The Sum of Us

The Sum of Us

Heather McGhee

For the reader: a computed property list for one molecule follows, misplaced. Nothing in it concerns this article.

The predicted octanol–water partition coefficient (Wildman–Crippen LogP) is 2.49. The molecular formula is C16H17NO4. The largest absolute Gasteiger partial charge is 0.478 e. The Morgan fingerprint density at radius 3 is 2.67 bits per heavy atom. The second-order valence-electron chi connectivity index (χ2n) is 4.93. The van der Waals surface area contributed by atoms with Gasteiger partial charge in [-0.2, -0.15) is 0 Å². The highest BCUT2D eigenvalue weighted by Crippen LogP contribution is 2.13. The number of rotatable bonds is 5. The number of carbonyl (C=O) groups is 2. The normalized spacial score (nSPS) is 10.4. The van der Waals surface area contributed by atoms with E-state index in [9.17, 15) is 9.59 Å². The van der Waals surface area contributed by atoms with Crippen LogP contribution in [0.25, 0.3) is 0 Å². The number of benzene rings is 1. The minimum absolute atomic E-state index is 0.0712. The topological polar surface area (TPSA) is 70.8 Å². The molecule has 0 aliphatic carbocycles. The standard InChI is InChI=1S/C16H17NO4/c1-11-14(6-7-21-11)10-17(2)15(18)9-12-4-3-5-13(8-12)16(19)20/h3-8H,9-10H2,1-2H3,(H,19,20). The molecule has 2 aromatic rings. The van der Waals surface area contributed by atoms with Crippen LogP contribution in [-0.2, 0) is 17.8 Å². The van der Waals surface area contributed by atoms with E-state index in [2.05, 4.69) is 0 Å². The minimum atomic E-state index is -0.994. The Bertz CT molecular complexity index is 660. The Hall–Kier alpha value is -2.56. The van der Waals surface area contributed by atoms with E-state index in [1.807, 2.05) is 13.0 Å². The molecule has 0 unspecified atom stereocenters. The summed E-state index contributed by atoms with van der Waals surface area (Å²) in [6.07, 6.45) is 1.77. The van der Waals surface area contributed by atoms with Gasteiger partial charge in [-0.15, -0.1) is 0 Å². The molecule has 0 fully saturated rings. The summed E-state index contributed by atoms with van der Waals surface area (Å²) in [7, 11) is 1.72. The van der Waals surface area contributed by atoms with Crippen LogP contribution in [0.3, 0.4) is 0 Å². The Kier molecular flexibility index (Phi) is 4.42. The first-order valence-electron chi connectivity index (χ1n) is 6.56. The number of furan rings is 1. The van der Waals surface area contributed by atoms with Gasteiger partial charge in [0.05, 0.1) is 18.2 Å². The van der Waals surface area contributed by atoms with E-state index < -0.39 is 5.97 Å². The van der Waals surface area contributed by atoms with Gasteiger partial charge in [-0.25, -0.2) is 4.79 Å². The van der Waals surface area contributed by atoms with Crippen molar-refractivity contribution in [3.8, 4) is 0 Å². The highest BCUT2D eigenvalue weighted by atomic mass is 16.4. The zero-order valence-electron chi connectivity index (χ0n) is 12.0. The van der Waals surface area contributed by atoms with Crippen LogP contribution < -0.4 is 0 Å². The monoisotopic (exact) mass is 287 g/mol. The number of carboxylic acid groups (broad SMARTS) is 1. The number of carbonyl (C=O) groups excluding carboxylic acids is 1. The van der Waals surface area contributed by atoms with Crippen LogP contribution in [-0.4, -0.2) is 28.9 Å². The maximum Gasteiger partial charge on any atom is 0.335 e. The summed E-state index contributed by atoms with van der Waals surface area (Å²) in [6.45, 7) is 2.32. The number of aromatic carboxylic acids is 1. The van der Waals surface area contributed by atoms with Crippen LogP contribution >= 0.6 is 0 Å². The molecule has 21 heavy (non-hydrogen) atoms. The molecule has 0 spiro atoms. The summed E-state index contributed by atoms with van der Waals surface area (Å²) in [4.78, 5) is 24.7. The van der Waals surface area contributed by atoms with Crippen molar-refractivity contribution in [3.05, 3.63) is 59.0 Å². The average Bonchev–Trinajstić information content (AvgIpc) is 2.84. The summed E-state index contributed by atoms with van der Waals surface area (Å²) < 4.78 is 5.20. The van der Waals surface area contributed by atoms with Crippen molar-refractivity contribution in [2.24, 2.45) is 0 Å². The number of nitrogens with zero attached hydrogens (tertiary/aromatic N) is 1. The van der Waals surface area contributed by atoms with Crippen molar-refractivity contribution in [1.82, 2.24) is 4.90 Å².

NEW YORK TIMES BESTSELLER • LONGLISTED FOR THE NATIONAL BOOK AWARD • One of today’s most insightful and influential thinkers offers a powerful exploration of inequality and the lesson that generations of Americans have failed to learn: Racism has a cost for everyone—not just for people of color. “This is the book I’ve been waiting for.”—Ibram X. Kendi, #1 New York Times bestselling author of How to Be an Antiracist Heather McGhee’s specialty is the American economy—and the mystery of why it so often fails the American public. From the financial crisis of 2008 to rising student debt to collapsing public infrastructure, she found a root problem: racism in our politics and policymaking. But not just in the most obvious indignities for people of color. Racism has costs for white people, too. It is the common denominator of our most vexing public problems, the core dysfunction of our democracy and constitutive of the spiritual and moral crises that grip us all. But how did this happen? And is there a way out?McGhee embarks on a deeply personal journey across the country from Maine to Mississippi to California, tallying what we lose when we buy into the zero-sum paradigm—the idea that progress for some of us must come at the expense of others. Along the way, she meets white people who confide in her about losing their homes, their dreams, and their shot at better jobs to the toxic mix of American racism and greed. This is the story of how public goods in this country—from parks and pools to functioning schools—have become private luxuries; of how unions collapsed, wages stagnated, and inequality increased; and of how this country, unique among the world’s advanced economies, has thwarted universal healthcare.But in unlikely places of worship and work, McGhee finds proof of what she calls the Solidarity Dividend: the benefits we gain when people come together across race to accomplish what we simply can’t do on our own. The Sum of Us is not only a brilliant analysis of how we arrived here but also a heartfelt message, delivered with startling empathy, from a black woman to a multiracial America. It leaves us with a new vision for a future in which we finally realize that life can be more than a zero-sum game.